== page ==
You have a hot date lined up and your eyes are set on the perfect little black dress (LBD) to buy from a local store. Just one small caveat — it’s a bit pricey and not really in your budget. Now, you have a few options: beg your mom to chip in, bite the bullet and live off of bread until your next paycheck, try finding the dress discounted online, or hope that the dress goes on sale before your date.

For these options, there are a number of relevant pieces of data: the store’s current price for the dress, the availability and current price of the dress online, the expected date of an upcoming sale, the date of your next paycheck, the chances of you getting a bonus next week, and your mom’s willingness to subsidize you.

But consider this: the information that ends up being really useful depends on when your date actually is. If it’s not until next week, you may consider shopping for a better deal online, or waiting for a sale or your bonus. If it’s tonight, you’ll either call your mom pronto or buy some butter to go with that loaf of bread. The time until your date ultimately limits your actions, and it is the relevant subset of actions that dictate which information is valuable.

data-analytics-200pxWhile I claim no expertise in matters of the heart, I face the question about which of my data sets is important every day in order to help match marketers with their best next customers.

It’s essentially what I do every day as a data scientist at Dstillery, formerly Media6Degrees (m6d). We make sense of 10 billion digital events — including mobile usage, clicks, online purchases and Web browsing — every day collected from millions of consumers. And I am not even talking about the additional information that can be bought from dozens of data providers.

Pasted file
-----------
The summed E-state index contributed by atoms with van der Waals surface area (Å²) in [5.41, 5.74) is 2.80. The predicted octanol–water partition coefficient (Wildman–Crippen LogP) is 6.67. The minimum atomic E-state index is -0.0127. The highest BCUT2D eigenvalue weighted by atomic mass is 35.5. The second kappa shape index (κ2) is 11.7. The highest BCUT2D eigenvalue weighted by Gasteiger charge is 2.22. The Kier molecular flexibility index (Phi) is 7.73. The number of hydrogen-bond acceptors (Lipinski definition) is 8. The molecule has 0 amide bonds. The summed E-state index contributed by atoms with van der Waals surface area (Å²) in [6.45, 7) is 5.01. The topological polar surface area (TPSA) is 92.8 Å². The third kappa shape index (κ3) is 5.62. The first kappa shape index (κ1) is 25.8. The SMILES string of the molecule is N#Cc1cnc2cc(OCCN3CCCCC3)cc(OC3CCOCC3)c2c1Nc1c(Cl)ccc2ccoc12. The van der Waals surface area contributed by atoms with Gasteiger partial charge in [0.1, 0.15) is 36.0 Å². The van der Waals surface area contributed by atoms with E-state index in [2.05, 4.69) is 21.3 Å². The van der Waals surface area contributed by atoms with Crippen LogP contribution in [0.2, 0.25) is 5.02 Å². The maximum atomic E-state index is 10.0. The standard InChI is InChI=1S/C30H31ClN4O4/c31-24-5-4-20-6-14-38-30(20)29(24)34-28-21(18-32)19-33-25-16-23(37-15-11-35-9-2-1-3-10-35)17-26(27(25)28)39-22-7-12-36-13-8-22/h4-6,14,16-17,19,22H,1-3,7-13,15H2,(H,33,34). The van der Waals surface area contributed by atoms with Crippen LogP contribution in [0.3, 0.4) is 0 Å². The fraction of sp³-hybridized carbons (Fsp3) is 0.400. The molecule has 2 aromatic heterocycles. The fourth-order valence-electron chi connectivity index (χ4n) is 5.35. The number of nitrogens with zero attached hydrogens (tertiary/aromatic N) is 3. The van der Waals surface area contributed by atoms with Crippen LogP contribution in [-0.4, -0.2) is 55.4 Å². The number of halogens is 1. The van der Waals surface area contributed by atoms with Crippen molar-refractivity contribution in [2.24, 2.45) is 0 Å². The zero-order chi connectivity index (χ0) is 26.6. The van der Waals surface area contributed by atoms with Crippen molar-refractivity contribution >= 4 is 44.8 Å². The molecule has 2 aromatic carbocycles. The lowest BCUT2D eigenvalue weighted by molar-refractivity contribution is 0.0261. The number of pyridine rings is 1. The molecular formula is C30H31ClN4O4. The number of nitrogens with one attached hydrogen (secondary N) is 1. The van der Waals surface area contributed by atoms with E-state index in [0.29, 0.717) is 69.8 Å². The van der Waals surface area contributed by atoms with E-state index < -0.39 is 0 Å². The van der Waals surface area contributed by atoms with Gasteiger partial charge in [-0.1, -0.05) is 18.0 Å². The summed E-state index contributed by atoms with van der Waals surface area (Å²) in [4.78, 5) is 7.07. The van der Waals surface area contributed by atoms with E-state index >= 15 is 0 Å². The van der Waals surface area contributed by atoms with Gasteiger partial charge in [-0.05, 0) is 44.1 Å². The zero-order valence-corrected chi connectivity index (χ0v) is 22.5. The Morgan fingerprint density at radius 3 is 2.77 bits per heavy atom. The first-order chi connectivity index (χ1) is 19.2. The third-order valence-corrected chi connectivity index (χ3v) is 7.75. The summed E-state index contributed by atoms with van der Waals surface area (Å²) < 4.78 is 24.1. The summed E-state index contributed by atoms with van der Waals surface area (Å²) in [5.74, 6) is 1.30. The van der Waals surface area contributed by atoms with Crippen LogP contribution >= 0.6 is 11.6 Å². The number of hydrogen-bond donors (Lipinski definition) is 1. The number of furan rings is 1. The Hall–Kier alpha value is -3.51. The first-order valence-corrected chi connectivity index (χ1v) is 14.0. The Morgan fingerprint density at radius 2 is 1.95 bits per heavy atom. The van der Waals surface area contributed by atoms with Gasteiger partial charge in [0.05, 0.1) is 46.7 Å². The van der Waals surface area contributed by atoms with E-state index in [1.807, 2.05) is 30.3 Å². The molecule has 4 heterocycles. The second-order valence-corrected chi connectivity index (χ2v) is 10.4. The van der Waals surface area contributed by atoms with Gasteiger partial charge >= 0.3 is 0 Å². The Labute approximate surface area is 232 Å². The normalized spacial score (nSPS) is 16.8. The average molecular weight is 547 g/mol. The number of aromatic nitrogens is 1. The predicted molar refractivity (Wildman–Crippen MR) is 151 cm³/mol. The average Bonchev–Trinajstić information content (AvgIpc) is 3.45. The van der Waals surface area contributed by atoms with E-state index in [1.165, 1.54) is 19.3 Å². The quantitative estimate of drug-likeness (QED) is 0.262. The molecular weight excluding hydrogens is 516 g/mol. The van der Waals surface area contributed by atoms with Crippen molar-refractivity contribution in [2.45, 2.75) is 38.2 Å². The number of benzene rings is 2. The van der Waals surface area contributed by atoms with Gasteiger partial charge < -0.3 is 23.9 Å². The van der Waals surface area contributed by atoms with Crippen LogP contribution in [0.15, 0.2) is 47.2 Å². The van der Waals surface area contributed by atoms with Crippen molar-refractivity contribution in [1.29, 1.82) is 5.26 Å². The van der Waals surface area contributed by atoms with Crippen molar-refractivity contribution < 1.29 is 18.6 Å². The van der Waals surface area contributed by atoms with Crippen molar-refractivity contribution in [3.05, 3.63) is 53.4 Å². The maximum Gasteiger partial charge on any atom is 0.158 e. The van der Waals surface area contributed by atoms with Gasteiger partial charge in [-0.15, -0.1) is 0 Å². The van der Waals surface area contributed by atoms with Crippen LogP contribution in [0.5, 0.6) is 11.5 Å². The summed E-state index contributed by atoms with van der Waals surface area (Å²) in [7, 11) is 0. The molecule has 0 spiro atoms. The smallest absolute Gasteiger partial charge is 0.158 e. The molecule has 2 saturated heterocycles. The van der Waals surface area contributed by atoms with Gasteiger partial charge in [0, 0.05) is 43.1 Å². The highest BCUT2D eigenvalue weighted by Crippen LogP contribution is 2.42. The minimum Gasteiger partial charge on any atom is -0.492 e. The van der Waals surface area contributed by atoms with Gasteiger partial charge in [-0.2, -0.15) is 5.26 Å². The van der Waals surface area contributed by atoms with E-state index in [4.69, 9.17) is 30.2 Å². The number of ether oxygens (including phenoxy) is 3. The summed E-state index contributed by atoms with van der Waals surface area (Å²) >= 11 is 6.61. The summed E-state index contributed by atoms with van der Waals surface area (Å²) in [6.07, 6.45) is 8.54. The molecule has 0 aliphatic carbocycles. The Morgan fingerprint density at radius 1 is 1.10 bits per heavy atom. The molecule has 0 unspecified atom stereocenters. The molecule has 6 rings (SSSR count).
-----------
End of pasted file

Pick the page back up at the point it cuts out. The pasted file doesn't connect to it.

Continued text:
Ultimately, determining which data is relevant is contingent on the marketers’ goals and the actions taken to achieve them. What’s more important than the size or nature of data is the clear articulation of marketers’ actions based on it. Unless you have a well-defined idea of what actions you can take, you may find yourself drowning in an avalanche of useless data.

The term “big data” may suggest that bigger is better. But in fact, often times less is more, because you never need all the data — you just need data that is meaningful for the specific goal. The advantage of big data is the fact that you can collect it all, store it and use it for a given task when the specific data is relevant.

The same overarching principle of collect/store/use also applies to merging and preprocessing data. Neither can be done appropriately until we know what we are going to do with the data. So again, it is better to first understand when the hot date is and what your possible actions are before you go at length to clean and process all the data you can possibly get.